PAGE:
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ZooMzy's Avatar

12.24.2013 , 10:53 AM | #18
Thank you all, I really appreciate and enjoy seeing this amazing amount of advice. I have picked up on a lot of things, and I'm eager to look into trying various new ideas, such as perhaps, encouraging our players to be leaders themselves and having our healers be more vocal on what went wrong.

But this next bit I find as key:

Quote: Originally Posted by Jerba View Post
Also, players in top world progression guilds don't need a raid leader to tell them what went wrong. They are seeing their mistakes by themselves, or can identify errors that the raid leader did not see.
I know that in my group the players are not able to do this themselves, so I keep an eye on everyone and call out mechanics during the fight. In your group, it looks like you also need a raid leader who watches the group, who tells each person what they did wrong, since your players do not see this themselves.
And that's what I believe the big issue is. I've read through posts here, and the ones calling for you to know when to quit are actually extremely logical. It is sad really, as we have been clearing content since the days when EC HM was the frontier of progression raiding.

But my desire to clear content does not outweigh my desire to see it done with friends, and I am willing to do whatever it takes to get it done with this group. And the difference right there in that quote is what I personally believe can make a team great.

Raid leaders are important, yes. But their job should only be when the group isn't in the fight itself. Call outs, reminders, pretty much anything that results in someone relying on the command of another restricts the most important thing I believe people need for raids: adaptability.

This is something I strongly believe is applicable for PvP as well, because I have competed in a few ranked scenes where I was the leader. And back in those matches, I tried to avoid ever calling things out, as the type of response needed in those matches was way too fast for even VC. The matches where I voiced movement, who to target and etc. ended in defeat. I picked up that tactic actually when I was asked to help fill an 8th person role in an ITK pug group back when they still played on BC. No one really spoke, no one called out who to focus fire and who to guard. Only the call out that the guard was swapping, and the very rare curse when someone would die.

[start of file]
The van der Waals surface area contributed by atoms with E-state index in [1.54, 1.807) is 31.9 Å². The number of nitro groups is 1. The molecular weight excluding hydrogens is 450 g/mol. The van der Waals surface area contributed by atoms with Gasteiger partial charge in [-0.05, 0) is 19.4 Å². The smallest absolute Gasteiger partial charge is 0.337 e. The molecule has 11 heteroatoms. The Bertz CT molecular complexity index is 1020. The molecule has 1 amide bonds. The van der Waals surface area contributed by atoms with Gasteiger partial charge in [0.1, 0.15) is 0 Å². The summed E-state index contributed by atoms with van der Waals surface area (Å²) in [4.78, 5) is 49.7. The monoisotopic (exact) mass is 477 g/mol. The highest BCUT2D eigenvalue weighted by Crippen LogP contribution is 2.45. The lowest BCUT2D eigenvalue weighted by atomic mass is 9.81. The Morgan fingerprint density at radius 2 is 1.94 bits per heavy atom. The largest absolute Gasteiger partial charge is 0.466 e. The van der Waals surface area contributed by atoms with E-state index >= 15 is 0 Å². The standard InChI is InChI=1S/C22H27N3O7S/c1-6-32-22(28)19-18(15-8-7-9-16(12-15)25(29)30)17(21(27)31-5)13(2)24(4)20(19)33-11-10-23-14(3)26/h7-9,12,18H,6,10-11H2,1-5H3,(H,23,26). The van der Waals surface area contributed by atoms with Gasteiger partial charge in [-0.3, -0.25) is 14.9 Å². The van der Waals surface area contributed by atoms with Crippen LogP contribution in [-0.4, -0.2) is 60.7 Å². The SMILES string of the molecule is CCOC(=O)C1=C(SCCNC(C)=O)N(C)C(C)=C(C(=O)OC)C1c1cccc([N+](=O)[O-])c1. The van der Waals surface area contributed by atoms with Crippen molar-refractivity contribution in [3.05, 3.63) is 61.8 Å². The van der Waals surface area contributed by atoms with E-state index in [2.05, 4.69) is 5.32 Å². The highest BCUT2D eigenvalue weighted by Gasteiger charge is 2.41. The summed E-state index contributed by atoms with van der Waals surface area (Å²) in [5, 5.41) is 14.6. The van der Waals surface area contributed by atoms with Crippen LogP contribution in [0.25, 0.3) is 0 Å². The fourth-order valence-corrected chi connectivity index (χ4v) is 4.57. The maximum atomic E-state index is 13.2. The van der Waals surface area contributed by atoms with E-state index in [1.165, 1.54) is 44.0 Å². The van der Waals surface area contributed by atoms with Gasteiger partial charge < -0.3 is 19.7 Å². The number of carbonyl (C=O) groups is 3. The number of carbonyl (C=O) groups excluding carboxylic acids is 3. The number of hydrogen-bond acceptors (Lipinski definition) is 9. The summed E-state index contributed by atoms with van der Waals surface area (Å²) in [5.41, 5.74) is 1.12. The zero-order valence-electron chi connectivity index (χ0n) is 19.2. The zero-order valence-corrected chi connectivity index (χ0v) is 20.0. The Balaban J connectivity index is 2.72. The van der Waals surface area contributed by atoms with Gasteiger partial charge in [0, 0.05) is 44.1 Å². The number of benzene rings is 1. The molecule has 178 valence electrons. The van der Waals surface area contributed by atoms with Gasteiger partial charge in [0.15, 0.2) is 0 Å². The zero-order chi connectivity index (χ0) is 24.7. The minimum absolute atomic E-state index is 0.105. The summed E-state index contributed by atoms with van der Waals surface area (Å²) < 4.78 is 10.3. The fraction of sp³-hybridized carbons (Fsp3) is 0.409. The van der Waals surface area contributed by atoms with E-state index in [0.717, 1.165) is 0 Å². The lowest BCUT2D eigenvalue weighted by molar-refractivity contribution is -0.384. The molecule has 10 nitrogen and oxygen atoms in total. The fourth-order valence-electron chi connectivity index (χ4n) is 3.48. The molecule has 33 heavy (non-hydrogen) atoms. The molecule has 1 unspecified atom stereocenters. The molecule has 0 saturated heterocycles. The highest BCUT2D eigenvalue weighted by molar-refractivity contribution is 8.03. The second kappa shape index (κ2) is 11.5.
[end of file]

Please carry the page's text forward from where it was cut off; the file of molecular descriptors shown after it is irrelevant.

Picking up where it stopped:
Every single member has to see things coming, and what I have learned is the many who rely on call outs are also surprised mechanic after mechanic, resulting in loss of DPS, heals, and you'll know when a tank is surprised by a mechanic change up versus one who adapts. This is why I also believe that in terms of raw talent, the best players in the game come from the top of the WZs. Anyone who can master healing, DPSing with a single target damage spec, and knows how to tank in one as well, already has a huge advantage going into an op because success in a WZ is all about overcoming the side that is directly trying to shut you down.

Which I feel that my group ultimately lacks heavily in adaptability, which would explain why we wipe do much on a boss before clearing him. We need to execute the mechanic flawlessly for us to pass it, otherwise we wipe and fail. It would explain why we have NiM EC as an Achilles' heel (we literally passed Warstalker with two minutes to spare with our main group), as the mechanics are tuned to require real time responses, and our group seems to lack a capability of "learning as we go".